Posted by Damon O'Hanlon
But what if I told you theory was actually very simple. So simple, in fact, that anybody could understand theory, and use it to their advantage all the time?
Read this post from top to bottom and you'll understand all of the following:
- What is a theory? How is a theory different from an ‘idea’ or ‘concept’?
- How do people use theories to understand the world?
- Why are some disagreements resolvable while others seem to be irresolvable?
- How can you use theory to better understand the thinking of others?
- And more…
Ready to jump in? Remember, have no fear. Absolutely everyone can understand theory.
First, we’ll need to clarify a common misconception. Namely:
Isn't a theory just an idea? Isn't any idea a theory?
In casual speech, the word ‘theory’ is often used interchangeably with the word ‘idea’. Now, this association can be hard to sort out because of the broad way that ‘idea’ is usually defined and used. For instance, an idea can refer to any of the following:
So you can see that the word ‘idea’ is tossed around pretty loosely. Can the word ‘theory’ really be used in the exact same way?
You probably have a sense that the terms 'theory' and 'idea' can't be used interchangeably, and for good reason. Any old idea that slips into your noggin is not a theory, and a theory is more than just an idea.
So then, what is a theory?
A theory is a simplification of the world, one which takes a certain format. Why simplify the world? Well, the world is a massive and complicated place. There's no way you could encompass the entire world in your mind. There’s just too much to it, too much going on. Nevertheless, theories can still help us identify certain aspects of the world, and understand certain relationships going on in the world.
The Format of a Theory
The basic format is very simple. A theory is an assumption and a conclusion that goes along with it. You assume one thing, and then you conclude another. An assumption alone doesn’t make a theory. Neither does a conclusion all by itself. It's the pair together that makes a theory.
Now, a theory could have more than one assumption, or more than one conclusion, or multiple assumptions and conclusions. Keep in mind though, a theory is always a simplification. No matter how complicated it gets, it will never cover everything that actually goes on in the real world. And the more complicated a theory gets, the harder it is to hold in your mind with clarity.
In logical or philosophical terms, the assumption (or assumptions) are often referred to as the axiom (or axioms). Don’t get too tripped up on this terminology. Just remember that whenever you see the word ‘axiom’, it's safe to think ‘assumption’.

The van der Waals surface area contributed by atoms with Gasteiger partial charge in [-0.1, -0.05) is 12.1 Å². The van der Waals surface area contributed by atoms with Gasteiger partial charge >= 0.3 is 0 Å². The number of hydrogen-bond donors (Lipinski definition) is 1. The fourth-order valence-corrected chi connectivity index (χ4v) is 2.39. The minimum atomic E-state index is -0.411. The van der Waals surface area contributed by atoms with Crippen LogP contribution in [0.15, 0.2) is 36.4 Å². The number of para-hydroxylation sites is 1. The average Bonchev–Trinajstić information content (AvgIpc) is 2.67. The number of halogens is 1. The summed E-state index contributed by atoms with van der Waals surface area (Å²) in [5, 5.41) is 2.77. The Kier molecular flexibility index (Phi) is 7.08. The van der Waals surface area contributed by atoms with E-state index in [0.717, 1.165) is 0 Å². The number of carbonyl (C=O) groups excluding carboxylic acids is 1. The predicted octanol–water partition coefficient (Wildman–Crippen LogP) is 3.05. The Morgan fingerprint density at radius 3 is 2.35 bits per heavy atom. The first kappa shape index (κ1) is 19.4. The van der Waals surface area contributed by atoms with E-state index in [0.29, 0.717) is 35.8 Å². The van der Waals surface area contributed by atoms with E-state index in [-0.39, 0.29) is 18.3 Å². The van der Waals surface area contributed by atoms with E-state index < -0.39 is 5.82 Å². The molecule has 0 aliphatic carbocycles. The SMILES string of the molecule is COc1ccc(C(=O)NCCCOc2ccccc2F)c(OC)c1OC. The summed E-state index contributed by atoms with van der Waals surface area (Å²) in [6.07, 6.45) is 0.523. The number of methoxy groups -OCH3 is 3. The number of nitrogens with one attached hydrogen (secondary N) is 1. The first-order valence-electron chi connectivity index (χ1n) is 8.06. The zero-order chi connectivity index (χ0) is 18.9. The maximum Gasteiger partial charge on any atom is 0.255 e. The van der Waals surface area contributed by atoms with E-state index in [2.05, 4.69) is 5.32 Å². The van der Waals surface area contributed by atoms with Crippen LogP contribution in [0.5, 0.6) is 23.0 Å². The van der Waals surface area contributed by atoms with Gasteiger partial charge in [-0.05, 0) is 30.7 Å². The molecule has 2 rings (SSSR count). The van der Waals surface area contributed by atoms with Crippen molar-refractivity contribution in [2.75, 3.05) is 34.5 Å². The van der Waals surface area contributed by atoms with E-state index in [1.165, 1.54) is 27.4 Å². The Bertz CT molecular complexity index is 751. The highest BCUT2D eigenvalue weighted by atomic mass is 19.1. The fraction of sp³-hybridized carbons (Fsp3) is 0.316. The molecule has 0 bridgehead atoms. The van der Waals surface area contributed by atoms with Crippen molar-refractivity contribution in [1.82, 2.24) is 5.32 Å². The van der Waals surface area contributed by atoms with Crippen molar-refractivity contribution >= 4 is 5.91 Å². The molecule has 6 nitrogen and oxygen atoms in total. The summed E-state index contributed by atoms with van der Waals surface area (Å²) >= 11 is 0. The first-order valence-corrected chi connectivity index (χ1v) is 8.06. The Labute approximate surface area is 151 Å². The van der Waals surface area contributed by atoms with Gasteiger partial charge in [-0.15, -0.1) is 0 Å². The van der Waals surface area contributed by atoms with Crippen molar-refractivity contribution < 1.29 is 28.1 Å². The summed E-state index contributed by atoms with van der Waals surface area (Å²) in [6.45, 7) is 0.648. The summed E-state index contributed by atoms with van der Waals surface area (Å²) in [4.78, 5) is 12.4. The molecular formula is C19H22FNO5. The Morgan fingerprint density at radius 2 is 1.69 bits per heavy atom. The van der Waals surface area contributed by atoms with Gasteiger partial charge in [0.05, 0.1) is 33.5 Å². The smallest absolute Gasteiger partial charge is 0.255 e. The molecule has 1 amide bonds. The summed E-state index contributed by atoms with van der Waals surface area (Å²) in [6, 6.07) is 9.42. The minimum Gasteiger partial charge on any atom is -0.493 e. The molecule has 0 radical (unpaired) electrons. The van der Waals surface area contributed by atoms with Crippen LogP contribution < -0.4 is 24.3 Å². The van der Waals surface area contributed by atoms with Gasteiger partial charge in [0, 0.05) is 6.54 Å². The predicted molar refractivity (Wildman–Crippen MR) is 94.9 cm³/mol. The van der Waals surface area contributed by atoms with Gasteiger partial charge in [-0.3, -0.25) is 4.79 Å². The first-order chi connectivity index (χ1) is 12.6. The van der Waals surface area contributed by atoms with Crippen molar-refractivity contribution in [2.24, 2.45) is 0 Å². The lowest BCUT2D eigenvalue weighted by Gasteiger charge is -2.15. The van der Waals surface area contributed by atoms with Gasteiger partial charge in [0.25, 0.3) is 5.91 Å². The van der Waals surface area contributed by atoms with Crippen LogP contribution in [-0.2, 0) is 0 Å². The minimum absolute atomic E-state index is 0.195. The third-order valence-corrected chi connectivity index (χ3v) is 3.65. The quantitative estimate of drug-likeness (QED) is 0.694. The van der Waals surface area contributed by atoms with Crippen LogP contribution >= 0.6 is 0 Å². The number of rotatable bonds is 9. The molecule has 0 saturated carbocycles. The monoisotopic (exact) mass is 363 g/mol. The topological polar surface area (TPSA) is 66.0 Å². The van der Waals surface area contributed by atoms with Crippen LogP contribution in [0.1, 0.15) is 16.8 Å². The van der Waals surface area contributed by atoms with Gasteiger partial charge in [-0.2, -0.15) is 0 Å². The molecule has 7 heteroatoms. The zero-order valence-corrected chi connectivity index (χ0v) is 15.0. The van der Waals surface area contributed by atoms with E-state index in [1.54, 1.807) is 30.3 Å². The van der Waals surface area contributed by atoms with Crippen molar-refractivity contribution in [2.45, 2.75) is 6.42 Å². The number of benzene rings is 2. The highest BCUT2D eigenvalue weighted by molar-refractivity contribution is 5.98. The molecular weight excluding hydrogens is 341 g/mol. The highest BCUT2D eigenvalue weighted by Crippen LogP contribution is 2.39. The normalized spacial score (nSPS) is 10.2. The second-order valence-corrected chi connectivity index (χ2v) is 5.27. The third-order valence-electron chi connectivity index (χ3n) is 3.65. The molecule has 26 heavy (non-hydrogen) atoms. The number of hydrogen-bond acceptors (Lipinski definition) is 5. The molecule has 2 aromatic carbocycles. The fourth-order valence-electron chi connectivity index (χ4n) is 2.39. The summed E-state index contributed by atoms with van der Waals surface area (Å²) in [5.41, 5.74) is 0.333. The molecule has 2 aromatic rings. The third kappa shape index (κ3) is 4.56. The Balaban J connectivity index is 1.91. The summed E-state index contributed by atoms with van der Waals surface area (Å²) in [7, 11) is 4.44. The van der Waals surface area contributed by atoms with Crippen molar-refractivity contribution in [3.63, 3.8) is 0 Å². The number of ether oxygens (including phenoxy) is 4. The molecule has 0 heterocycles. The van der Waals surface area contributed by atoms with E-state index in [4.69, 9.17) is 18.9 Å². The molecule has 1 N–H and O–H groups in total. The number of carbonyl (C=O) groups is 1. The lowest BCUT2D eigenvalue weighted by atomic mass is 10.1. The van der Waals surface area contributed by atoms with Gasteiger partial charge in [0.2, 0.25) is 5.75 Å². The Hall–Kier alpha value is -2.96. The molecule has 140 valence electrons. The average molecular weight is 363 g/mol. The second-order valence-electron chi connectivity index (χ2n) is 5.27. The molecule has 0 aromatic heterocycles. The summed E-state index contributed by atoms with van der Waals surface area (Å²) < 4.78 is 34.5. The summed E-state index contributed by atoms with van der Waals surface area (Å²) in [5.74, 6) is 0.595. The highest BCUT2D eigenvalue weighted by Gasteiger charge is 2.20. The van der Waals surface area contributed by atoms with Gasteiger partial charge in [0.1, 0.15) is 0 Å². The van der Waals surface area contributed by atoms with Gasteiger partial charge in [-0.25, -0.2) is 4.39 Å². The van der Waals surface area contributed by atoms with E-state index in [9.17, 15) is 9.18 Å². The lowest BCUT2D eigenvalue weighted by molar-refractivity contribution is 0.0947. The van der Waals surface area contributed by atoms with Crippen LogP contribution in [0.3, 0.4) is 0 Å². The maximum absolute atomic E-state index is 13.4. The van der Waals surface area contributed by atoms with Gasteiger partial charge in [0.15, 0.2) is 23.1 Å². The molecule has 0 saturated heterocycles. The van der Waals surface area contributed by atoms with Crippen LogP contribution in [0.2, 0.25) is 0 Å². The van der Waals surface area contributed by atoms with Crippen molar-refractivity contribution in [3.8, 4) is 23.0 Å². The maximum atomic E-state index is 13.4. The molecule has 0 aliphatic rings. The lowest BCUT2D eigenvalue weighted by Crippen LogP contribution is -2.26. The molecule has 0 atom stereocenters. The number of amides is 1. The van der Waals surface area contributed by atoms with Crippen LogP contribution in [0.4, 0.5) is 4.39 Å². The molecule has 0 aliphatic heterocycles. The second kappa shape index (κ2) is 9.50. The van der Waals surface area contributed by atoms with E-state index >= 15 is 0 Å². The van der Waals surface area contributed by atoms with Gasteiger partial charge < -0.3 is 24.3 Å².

But wait — aren't assumptions a bad thing? After all, when you assume…
Assumptions have gotten an unfair reputation. An assumption by itself is neither intrinsically good nor bad, and assumptions play an important part in our everyday activities. In fact, many kinds of planning and thinking would become impossible without making assumptions.
As a basic example, imagine a mom and dad discussing a possible trip to the grocery store:
Mom: We're out of avocados. Should we go to the store tomorrow?
Dad: Sounds good. We’re out of milk, too. You want to meet at the store after we get off work?
Mom: It’s a date.
Consider all the assumptions underlying this brief, 33-word conversation. There's no discussion about whether milk or avocados are needed. It's just assumed. No one asks whether there’s enough money for milk or avocados, and certainly no one wonders if the store even has such things as milk and avocados. While these are all assumptions, they all feel comfortably reasonable, and the fact that both parties share the assumptions makes the resulting conversation progress smoothly.
If there were absolutely zero assumptions going on, there would be a virtually limitless number of questions that would need to be asked and answered, ranging from boringly mundane to outright ridiculous, in order to make the conversation possible. For example:
- Do both people have clothing to wear to the store?
- How do we know the store will be open?
- What if the store is completely out of food?
- What if ‘tomorrow’ never comes?
So, if assumptions are necessary, why do they get such a bad rap? Well, when assumptions aren't shared, things do go a bit haywire. Let’s change our example dialogue just a bit:
Mom: We're out of avocados. Should we go to the store tomorrow?
Dad: What? We have three avocados left.
Mom: No, we’re out.
Dad: Check in the back of the refrigerator.
Mom: Oh, there is one avocado back here. I thought we used the last three avocados in the salad last night.
Dad: Oh yeah, I forgot we almost used them up in the salad. We probably should buy more tomorrow.
In our second example dialogue, everything gets off-track because the starting assumptions held by both parties don’t match. (Mom assumed more avocados were needed, while Dad assumed there were plenty left.)
So while assumptions play a key part in most any conversation, the assumptions tend to go unnoticed when everything goes smoothly. But when things do not go smoothly, we have to bring our attention to the assumptions and (in many cases) correct them. Thus, we only notice assumptions when they're bad, or when they cause trouble, or when we don't share someone else’s assumption. This leads to a positive bias where we think assumptions are always bad.